A critical distinction must be made for all psychiatric neurosurgery, be it ablative or DBS, whether the intervention has reached therapeutic status or remains investigational. Regulation of the former should be handled as clinical practice and the latter as research, requiring discrete oversight, including a Data Safety Monitoring Board (DSMB) when indicated. Investigators should be careful not to prematurely designate an investigational intervention as the standard of care, based on historic precedent or on limited data, and should seek the advice and guidance of ethics bodies to avoid idiosyncratic practices.
Preoperative evaluation and patient selection criteria
All candidates for neurosurgery for psychiatric disorders should meet generally accepted clinical criteria for severity, chronicity, disability and treatment refractoriness.9 A comprehensive preoperative assessment by independent experts in the management of psychiatric disorders ensures that all candidates meet rigorous inclusion and exclusion criteria.10 Although asking advice from independent experts is not common practice in medicine and is difficult to install as a mandatory process worldwide, it has proven to be of value.11 Evaluations should use standardised rating scales,10 including scales rating disability and quality of life. The definition of treatment refractoriness will vary by disorder.4 The suicide risk should be taken into account in all individuals participating in neurosurgery for psychiatric disorders before surgery.4 All patients should complete a preoperative neuropsychological assessment that includes an evaluation of the patient's current cognitive abilities, psychiatric status, personality and interpersonal functioning, goals and expectations of surgery, treatment adherence and level of family or other psychosocial support.12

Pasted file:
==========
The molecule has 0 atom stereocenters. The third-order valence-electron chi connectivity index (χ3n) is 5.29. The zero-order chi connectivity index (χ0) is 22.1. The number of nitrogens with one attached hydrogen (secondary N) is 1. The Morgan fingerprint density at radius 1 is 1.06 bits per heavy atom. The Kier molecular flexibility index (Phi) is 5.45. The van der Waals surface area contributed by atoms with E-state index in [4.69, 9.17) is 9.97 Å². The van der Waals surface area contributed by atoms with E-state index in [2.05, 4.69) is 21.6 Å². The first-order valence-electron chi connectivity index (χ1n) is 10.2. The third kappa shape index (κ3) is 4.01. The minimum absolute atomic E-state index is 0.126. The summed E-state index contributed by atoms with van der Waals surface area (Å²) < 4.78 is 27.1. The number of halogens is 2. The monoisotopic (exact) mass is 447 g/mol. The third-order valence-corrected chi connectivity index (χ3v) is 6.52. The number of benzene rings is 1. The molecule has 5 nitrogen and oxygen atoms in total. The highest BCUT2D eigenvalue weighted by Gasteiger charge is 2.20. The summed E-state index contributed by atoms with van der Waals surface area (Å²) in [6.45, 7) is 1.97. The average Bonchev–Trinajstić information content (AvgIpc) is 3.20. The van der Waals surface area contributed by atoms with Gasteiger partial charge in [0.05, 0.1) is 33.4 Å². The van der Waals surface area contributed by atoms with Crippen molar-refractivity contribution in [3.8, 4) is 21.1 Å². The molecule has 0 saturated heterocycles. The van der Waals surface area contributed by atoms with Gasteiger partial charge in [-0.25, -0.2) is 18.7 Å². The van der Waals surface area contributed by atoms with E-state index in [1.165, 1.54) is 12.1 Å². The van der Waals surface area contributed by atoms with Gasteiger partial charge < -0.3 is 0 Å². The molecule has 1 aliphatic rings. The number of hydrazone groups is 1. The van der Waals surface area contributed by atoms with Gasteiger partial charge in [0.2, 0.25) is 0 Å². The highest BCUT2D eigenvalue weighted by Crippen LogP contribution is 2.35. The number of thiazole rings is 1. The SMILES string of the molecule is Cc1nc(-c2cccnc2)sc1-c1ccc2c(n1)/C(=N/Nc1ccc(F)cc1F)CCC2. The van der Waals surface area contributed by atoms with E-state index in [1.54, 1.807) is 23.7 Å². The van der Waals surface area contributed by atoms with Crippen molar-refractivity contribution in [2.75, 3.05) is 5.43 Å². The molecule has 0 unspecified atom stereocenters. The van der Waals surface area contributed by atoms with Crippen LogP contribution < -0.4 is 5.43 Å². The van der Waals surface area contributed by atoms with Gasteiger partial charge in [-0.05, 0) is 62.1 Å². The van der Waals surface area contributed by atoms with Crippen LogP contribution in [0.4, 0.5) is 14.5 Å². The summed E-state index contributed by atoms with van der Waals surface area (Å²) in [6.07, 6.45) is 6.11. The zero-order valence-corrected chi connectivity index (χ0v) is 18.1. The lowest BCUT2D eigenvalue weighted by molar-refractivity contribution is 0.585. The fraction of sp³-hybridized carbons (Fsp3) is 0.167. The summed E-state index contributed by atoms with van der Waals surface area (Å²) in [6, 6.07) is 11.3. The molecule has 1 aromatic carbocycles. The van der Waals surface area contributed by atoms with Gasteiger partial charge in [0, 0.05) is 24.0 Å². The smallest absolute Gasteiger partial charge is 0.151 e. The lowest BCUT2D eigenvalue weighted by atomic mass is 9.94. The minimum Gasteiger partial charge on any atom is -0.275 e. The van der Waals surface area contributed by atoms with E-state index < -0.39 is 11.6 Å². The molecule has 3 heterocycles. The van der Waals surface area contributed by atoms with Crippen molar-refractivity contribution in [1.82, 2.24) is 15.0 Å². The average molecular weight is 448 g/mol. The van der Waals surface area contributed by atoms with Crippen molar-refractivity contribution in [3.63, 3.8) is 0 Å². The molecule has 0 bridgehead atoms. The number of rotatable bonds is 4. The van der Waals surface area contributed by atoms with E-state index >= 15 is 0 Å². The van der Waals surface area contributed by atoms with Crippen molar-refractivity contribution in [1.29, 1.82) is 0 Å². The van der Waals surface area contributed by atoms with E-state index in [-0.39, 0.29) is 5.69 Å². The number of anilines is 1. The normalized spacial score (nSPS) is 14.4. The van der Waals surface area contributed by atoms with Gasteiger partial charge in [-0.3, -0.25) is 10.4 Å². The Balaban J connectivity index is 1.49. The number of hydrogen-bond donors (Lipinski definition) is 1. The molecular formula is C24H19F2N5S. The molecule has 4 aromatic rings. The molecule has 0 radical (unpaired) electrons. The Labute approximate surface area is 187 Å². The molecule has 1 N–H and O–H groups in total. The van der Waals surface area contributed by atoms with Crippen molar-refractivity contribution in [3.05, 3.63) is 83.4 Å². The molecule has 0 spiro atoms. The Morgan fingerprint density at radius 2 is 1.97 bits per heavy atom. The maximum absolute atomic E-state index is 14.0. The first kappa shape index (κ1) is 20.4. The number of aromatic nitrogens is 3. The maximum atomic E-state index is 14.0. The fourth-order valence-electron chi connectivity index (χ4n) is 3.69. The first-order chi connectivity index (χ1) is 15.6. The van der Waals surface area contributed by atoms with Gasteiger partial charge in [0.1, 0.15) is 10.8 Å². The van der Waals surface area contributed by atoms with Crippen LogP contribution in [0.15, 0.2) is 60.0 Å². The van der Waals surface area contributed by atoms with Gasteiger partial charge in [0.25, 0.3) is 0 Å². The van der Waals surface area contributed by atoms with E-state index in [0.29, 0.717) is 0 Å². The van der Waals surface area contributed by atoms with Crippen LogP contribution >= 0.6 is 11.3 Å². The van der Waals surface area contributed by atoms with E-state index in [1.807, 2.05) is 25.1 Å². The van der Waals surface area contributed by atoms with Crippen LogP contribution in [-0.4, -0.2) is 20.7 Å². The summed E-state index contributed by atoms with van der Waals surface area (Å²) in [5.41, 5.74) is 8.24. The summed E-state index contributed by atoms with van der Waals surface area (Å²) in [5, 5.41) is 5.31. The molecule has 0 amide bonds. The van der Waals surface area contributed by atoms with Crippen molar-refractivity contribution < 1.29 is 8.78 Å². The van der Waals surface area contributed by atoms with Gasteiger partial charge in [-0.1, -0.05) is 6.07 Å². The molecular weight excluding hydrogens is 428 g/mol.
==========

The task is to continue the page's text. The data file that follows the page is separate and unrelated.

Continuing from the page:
There should be documentation of failure (eg, due to disabling side effects or lack of efficacy) or limited response to trials of available standard therapies with adequate dose and duration (eg, pharmacotherapy, behavioural or cognitive therapy, electroconvulsive therapy).13 ,14 There should be no other reasonable, evidence-based and less intrusive alternatives available, taking into account the aggregate risks, benefits and side effects of the proposed intervention.13 Furthermore, there should be little hope for spontaneous recovery and a potential for meaningful recovery after surgery.13